Karine Jean-Pierre
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Florida Families Seek to Block 'Don't Say Gay' Law

Will Larkin and family

The plaintiffs in a lawsuit challenging Florida’s “don’t say gay” law have requested a preliminary injunction blocking the law’s enforcement while their suit proceeds.

They filed a motion to that effect Friday in the U.S. District Court for the Middle District of Florida. It comes in the case of Cousins v. Orange County School Board, in which students, their families, and an association of LGBTQ+ community centers are represented by Lambda Legal, Southern Legal Counsel, the Southern Poverty Law Center, and private counsel Baker McKenzie.

The law, which was signed by Gov. Ron DeSantis in March and took effect in July, restricts classroom instruction on sexual orientation and gender identity. The plaintiffs in the suit, filed in July, say the law violates their free speech, due process, and equal protection rights under the U.S. Constitution.

House Bill 1557, titled Parental Rights in Education, “impermissibly chills the exercise of all Plaintiffs’ constitutionally protected speech and expression, based on content and viewpoint, and is overbroad, in violation of the First Amendment,” the motion reads.

It goes on to say the law “is unconstitutionally vague, as it infringes upon Plaintiffs’ constitutionally protected right to free speech and provides inadequate notice of the conduct it purports to prohibit, in violation of the Due Process Clause of the Fourteenth Amendment” and that it “discriminates against Plaintiff students and parents on the basis of sex in violation of the Equal Protection Clause of the Fourteenth Amendment.”

Without the preliminary injunction, “Plaintiffs and other similarly situated students and parents will be subjected to further loss of their constitutional rights,” the filing says. Such losses “far outweigh any marginal burden” on the defendants from delaying the law from taking effect, it continues. The defendants in the suit are the school boards of Orange, Indian River, Duval, and Palm Beach counties. Local school boards are in charge of carrying out the state law.

“We are asking the court to halt the damage this unconstitutional law is inflicting,” Kell Olson, staff attorney at Lambda Legal, said in a press release. “LGBTQ+ students and families have already been silenced, disciplined, and have censored themselves or their children to protect themselves under this sweeping law, and they should not have to continue under these conditions while the case proceeds.”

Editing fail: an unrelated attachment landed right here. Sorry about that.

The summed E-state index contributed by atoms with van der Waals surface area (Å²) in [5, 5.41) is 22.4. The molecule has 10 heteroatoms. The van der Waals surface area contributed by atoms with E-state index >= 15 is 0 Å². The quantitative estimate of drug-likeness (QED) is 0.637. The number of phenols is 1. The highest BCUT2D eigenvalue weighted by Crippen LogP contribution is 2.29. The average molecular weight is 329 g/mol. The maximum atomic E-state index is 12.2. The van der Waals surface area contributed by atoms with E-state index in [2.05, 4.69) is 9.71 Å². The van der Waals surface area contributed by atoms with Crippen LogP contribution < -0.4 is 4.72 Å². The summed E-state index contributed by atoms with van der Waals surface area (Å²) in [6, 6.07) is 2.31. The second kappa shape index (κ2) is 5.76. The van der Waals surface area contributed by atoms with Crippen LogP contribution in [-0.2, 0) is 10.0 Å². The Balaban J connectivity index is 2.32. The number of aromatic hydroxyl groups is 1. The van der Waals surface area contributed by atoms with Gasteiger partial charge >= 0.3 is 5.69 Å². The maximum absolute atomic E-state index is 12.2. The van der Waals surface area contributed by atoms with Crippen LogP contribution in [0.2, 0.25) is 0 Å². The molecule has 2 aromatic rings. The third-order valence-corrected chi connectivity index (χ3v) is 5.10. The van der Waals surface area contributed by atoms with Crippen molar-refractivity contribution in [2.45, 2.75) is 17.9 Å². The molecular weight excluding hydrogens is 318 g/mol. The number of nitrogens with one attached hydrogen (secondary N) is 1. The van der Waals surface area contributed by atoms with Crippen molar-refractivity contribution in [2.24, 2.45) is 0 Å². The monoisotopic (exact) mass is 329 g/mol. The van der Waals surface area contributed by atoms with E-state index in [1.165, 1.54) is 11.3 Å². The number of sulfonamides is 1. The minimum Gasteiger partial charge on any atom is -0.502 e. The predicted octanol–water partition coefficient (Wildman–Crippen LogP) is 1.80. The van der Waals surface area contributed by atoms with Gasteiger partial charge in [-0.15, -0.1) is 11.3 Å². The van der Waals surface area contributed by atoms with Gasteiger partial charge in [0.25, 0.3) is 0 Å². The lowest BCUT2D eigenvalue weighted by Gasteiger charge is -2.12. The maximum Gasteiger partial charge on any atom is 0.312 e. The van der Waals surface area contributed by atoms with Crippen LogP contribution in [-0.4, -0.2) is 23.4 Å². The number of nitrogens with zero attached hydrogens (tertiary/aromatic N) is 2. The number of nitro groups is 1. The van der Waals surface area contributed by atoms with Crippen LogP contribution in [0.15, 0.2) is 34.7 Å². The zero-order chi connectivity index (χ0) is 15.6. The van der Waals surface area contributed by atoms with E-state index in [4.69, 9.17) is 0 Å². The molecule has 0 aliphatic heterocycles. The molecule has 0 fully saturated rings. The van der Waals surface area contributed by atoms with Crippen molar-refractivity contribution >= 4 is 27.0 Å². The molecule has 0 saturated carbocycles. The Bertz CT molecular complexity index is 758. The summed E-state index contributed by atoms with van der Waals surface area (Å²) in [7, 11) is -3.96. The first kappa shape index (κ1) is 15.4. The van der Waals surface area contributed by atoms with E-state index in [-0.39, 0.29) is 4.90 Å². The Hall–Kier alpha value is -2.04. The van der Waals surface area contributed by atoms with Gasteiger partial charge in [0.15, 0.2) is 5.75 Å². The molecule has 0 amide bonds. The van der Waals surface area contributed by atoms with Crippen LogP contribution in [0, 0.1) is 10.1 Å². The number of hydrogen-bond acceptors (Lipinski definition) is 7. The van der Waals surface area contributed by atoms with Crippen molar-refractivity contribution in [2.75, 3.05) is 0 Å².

“Children and families are profoundly impacted each day this unconstitutional law is in effect,” added Bacardi Jackson, interim deputy legal director for the SPLC. “Educators are struggling to meet the needs of their LGBTQ+ and gender-nonconforming community and need relief from the law’s contradicting provisions against what they know to be just and fair. That is why we are urging the court to immediately halt implementation in our K-12 schools and classrooms.”

This is one of two suits that have been brought against the Florida law. The other one was filed March 31 by the National Center for Lesbian Rights and the firm of Kaplan Hecker & Fink LLP in U.S. District Court for the Northern District of Florida on behalf of Equality Florida and Family Equality as well as students, parents, and a teacher. The defendants in that suit include DeSantis, the Florida State Board of Education, other state entities and officials, and several local school boards.

The plaintiffs in that suit are not seeking a preliminary injunction. The trial in the case is scheduled to start in February. The state has asked the court to dismiss the suit, but the court has not ruled on that yet.

Top photo: Lawsuit plaintiff Will Larkins (third from left) with their family. Courtesy Lambda Legal.

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